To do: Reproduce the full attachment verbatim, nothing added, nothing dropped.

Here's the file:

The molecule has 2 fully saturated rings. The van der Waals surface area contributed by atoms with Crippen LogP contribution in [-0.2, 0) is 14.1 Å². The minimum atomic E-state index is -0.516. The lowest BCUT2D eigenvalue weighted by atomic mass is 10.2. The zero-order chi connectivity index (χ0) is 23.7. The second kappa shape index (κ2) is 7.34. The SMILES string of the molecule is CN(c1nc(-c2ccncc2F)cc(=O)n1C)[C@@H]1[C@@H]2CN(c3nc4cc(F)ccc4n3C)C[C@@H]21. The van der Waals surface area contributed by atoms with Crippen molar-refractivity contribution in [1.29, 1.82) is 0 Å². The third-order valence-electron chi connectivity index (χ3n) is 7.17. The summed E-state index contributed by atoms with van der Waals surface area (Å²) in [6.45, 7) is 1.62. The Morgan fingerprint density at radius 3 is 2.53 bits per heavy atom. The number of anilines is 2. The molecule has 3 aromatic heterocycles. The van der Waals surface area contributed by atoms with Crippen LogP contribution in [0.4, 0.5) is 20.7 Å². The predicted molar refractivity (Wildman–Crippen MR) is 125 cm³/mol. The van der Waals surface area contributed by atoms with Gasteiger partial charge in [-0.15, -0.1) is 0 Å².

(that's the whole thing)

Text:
The molecule has 2 fully saturated rings. The van der Waals surface area contributed by atoms with Crippen LogP contribution in [-0.2, 0) is 14.1 Å². The minimum atomic E-state index is -0.516. The lowest BCUT2D eigenvalue weighted by atomic mass is 10.2. The zero-order chi connectivity index (χ0) is 23.7. The second kappa shape index (κ2) is 7.34. The SMILES string of the molecule is CN(c1nc(-c2ccncc2F)cc(=O)n1C)[C@@H]1[C@@H]2CN(c3nc4cc(F)ccc4n3C)C[C@@H]21. The van der Waals surface area contributed by atoms with Crippen molar-refractivity contribution in [1.29, 1.82) is 0 Å². The third-order valence-electron chi connectivity index (χ3n) is 7.17. The summed E-state index contributed by atoms with van der Waals surface area (Å²) in [6.45, 7) is 1.62. The Morgan fingerprint density at radius 3 is 2.53 bits per heavy atom. The number of anilines is 2. The molecule has 3 aromatic heterocycles. The van der Waals surface area contributed by atoms with Crippen LogP contribution in [0.4, 0.5) is 20.7 Å². The predicted molar refractivity (Wildman–Crippen MR) is 125 cm³/mol. The van der Waals surface area contributed by atoms with Gasteiger partial charge in [-0.15, -0.1) is 0 Å².